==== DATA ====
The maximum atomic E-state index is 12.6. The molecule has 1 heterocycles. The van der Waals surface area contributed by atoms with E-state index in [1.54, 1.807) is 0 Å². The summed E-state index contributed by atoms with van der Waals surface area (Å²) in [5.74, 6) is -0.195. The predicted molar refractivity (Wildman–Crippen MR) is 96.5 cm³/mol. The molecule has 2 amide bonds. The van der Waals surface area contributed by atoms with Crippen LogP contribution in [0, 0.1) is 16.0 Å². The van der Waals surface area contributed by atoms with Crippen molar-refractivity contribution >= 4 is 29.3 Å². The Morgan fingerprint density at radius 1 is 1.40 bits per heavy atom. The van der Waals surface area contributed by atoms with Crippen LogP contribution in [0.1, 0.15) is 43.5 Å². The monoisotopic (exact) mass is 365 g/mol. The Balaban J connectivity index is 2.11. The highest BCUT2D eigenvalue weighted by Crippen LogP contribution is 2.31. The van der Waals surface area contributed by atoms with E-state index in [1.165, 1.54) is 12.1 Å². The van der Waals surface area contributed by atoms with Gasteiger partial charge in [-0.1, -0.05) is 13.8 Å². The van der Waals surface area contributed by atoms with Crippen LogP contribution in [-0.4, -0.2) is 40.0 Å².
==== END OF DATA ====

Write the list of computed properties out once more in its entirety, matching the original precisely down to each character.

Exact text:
The maximum atomic E-state index is 12.6. The molecule has 1 heterocycles. The van der Waals surface area contributed by atoms with E-state index in [1.54, 1.807) is 0 Å². The summed E-state index contributed by atoms with van der Waals surface area (Å²) in [5.74, 6) is -0.195. The predicted molar refractivity (Wildman–Crippen MR) is 96.5 cm³/mol. The molecule has 2 amide bonds. The van der Waals surface area contributed by atoms with Crippen LogP contribution in [0, 0.1) is 16.0 Å². The van der Waals surface area contributed by atoms with Crippen molar-refractivity contribution >= 4 is 29.3 Å². The Morgan fingerprint density at radius 1 is 1.40 bits per heavy atom. The van der Waals surface area contributed by atoms with Crippen LogP contribution in [0.1, 0.15) is 43.5 Å². The monoisotopic (exact) mass is 365 g/mol. The Balaban J connectivity index is 2.11. The highest BCUT2D eigenvalue weighted by Crippen LogP contribution is 2.31. The van der Waals surface area contributed by atoms with E-state index in [1.165, 1.54) is 12.1 Å². The van der Waals surface area contributed by atoms with Gasteiger partial charge in [-0.1, -0.05) is 13.8 Å². The van der Waals surface area contributed by atoms with Crippen LogP contribution in [-0.4, -0.2) is 40.0 Å².